Other aspects, objects and advantages of the present invention, including the various features used in various combinations, will be understood from the following description according to preferred embodiments of the present invention, taken in conjunction with the drawings in which certain specific features are shown.
In accordance with the present invention, an occlusion device is provided that has a thin film structure that has a contracted or collapsed orientation which facilitates endoluminal deployment as well as an expanded or deployed orientation within the body.
Porosity is provided in at least a first portion of the occlusion device in the radially contracted orientation in the form of pores that are generally open when the device is stretched longitudinally. These pores close substantially or fully upon deployment, when the thin film device longitudinally foreshortens and expands radially to shrink the pores to a smaller profile. This pore closure upon expansion provides a substantially non-porous barrier to cover a vessel defect and at least partially prevent blood flow thereto.
In contrast to these pores, an area having opposing porosity may be provided in at least a second portion of the occlusion device. When the term “opposing porosity” is used herein, this refers to an area having pores that are generally closed when the device is in a collapsed orientation for delivery. These pores open upon implantation when the device is deployed to a target occlusion site and expanded. These pores allow for continued passage of blood flow through the parent vessel while occluding the diseased location. Hence; it will be understood that these two pore areas can be considered to essentially reverse porosities upon deployment, moving from open to closed and vice versa when implanted within the body.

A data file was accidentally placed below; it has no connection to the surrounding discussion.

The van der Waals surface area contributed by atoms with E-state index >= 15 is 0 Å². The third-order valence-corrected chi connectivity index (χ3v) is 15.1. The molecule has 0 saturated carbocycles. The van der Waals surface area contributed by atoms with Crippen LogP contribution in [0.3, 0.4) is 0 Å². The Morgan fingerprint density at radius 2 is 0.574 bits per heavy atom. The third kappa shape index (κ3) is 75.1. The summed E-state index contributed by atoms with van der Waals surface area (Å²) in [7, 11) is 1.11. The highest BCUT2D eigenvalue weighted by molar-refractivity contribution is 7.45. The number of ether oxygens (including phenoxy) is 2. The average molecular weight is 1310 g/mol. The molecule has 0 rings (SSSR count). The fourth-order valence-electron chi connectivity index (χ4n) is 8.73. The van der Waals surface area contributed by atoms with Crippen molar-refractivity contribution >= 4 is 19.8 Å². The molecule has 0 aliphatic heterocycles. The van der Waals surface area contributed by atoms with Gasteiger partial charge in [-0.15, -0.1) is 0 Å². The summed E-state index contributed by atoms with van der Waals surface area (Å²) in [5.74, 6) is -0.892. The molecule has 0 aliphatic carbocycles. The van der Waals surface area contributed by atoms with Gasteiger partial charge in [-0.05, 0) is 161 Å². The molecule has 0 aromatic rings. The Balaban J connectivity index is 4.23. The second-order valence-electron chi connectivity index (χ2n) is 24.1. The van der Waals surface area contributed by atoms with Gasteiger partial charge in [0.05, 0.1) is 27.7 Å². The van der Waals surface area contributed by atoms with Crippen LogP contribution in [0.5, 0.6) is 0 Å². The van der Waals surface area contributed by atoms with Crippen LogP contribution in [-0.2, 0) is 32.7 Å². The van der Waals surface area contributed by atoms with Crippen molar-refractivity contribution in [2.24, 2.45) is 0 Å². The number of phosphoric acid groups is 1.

The occlusion device is delivered to the target site, along with a microcatheter capable of deploying embolic material. When used herein, the terms “embolic material” and “embolic media” and “embolic devices” are intended to be interchangeable and refer to an apparatus or substance which may be deployed to the vasculature for promoting blood clotting and the formation of an embolus or thrombus. An outlet portion at a distal end of the microcatheter is fed into the vessel defect, then the occlusion device is expanded in order to plug the defect opening and engage at least a portion of the microcatheter. Thereafter, the embolic material is released into the defect, while at least a portion of the occlusion device prevents the embolic material from prolapsing into the parent vessel. Finally, the microcatheter and occlusion device may be removed from the body when the embolic material has been successfully deployed.